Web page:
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Space Force chief says he’s working on a declassification strategy, but offers scant details


WASHINGTON — The head of the U.S. Space Force said the nascent service is developing a declassification strategy for space, but could offer few details on what a new classification would look like or when it would be implemented broadly.

During a virtual event with the National Press Club March 3, Chief of Space Operations Gen. Jay Raymond acknowledged that the current classification regime impedes parts of the Space Force’s mission.

“The main mission of the United States Space Force is to deter conflict from beginning or extending into space, and I’m convinced that if you want to change the deterrence calculus, if you will, of an adversary, you have to be able to communicate. If you have everything classified, that really limits your ability to deter conflict,” said Raymond.

Gen. John Hyten says he has a rule that if he is willing to meet with one company on a topic, he must meet with all the relevant players. (Andrew Harnik/AP)

The general also noted that reducing classification allows for better integration with international partners as well as across the joint forces.

“And so for a bunch of reasons, we view that there is a requirement to reduce classification. We’re doing that as we speak and I’m excited for where that’s headed,” said Raymond.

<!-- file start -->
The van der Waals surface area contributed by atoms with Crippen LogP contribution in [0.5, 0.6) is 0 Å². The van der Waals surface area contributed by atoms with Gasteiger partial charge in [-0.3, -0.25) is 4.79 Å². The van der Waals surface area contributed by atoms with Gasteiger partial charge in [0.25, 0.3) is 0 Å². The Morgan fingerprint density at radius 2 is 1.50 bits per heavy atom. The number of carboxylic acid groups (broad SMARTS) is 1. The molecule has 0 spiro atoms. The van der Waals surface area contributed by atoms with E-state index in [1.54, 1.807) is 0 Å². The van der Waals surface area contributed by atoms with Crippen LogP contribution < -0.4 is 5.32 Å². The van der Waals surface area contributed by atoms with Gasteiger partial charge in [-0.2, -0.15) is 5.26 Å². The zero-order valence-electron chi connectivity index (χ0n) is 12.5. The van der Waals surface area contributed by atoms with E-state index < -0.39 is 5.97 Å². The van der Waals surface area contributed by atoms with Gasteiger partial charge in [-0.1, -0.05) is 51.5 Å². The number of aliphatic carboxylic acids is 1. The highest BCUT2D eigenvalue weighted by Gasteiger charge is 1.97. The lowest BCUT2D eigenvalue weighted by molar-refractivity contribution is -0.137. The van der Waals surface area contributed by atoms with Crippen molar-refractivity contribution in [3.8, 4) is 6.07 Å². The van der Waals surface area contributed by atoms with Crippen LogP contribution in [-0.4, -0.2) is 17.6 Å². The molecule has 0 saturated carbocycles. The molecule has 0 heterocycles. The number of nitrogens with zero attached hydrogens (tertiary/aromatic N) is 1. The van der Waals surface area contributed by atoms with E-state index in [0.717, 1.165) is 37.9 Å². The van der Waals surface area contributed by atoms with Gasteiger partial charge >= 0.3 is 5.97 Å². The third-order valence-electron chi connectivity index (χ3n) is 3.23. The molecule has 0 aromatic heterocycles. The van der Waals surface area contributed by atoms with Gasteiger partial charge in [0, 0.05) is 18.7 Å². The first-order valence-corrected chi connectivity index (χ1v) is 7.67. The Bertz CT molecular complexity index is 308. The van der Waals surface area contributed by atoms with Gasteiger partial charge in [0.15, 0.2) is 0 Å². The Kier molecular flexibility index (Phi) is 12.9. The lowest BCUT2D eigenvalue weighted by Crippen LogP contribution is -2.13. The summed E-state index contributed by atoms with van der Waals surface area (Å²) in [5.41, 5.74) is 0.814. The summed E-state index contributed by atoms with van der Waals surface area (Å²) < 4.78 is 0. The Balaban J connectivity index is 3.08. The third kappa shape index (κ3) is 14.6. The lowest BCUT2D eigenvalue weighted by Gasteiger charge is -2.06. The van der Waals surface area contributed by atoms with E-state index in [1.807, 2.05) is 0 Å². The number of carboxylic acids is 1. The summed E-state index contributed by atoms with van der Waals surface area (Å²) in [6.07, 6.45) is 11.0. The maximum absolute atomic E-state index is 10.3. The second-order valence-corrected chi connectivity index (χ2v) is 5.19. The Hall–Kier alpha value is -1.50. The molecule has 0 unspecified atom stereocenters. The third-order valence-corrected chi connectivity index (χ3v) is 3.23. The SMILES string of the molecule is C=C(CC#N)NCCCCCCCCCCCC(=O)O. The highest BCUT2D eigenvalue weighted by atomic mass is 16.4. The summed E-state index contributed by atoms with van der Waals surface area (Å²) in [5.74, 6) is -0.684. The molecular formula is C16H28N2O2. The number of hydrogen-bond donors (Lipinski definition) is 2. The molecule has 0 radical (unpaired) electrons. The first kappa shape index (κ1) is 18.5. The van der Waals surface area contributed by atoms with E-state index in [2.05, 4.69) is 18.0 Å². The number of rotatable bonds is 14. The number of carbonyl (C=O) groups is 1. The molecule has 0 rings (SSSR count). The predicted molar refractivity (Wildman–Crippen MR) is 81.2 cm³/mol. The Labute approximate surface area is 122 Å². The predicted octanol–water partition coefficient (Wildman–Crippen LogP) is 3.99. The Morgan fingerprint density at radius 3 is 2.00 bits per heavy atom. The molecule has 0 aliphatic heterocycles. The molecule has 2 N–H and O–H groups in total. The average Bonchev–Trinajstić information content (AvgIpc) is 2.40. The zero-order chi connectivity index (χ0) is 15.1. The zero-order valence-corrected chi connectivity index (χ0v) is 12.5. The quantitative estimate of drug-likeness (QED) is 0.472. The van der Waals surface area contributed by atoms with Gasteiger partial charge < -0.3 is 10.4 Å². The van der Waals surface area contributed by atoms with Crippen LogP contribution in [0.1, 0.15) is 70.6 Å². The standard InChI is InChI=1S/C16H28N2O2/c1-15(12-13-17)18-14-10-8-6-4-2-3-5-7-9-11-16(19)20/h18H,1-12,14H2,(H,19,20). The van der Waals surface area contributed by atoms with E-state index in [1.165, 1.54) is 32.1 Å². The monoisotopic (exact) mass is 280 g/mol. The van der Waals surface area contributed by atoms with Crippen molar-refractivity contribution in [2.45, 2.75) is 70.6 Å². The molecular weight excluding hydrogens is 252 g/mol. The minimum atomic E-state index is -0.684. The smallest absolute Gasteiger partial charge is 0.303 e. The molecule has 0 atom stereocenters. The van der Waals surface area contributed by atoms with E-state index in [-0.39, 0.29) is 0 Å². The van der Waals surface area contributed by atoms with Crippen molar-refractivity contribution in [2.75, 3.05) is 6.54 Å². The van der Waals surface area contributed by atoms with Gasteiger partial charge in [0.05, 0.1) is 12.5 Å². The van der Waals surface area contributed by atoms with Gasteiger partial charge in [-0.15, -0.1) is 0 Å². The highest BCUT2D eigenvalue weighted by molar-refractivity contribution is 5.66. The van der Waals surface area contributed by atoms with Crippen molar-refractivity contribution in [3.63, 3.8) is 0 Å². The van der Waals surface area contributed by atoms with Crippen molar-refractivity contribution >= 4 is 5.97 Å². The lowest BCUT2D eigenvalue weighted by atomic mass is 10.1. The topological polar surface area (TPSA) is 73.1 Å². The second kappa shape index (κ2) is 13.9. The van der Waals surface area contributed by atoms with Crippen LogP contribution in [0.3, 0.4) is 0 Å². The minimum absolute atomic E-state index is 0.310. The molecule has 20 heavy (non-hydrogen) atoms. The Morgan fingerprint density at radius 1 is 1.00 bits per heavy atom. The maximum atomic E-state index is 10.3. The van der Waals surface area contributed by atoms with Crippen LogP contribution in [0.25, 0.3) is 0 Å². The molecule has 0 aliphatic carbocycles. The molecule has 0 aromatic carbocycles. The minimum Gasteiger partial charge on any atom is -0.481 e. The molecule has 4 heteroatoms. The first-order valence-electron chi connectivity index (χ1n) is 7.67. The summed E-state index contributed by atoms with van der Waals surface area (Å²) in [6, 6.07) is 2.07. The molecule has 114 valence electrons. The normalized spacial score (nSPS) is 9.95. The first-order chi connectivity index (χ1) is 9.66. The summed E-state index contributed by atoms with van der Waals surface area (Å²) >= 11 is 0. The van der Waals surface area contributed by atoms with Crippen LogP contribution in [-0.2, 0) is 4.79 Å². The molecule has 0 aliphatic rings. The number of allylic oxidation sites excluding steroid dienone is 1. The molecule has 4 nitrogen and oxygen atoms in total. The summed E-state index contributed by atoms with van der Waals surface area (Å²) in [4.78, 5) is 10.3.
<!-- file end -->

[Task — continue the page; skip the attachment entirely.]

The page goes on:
The Space Force is currently developing a strategy for declassification, although Raymond didn’t elaborate on when that strategy would be completed or acted upon.

“First of all, we’re developing a strategy. And so you don’t want to just make decisions one piece at a time — you’d like to have an overarching strategy that helps guide those decisions. And so there’s been a lot of work done, put on to develop that strategy,” said Raymond.

Air Force and Space Force officials have voiced support for declassification in the past, but there’s been little transparency about what the services are actually doing to address overclassification.

“Declassifying some of what is currently held in secure vaults would be a good idea,” said then-Air Force Secretary Barbara Barrett in Dec. 2019, days before the establishment of the Space Force. “You would have to be careful about what we declassify, but there is much more classified than what needs to be.”

Barrett pledged that addressing overclassification would be a focus for her office moving forward, but it’s not clear whether anything has fundamentally changed in the year since.

U.S. Space Command head Gen. John Dickinson also voiced support for declassifying space during his July 2020 nomination hearing. At the time, Dickinson said progress was already being made and called for “a comprehensive review of classification for collection data.

For now, Raymond said the Space Force is working to give commercial partners more access to classified information to enable more effective integration.

“You’ll see us as we develop new programs and review older programs, review it with a lens of deterrence and a lens of integration. And so you’ll see us continue to make classification decisions that will enable that deterrence and that integration,” said Raymond.

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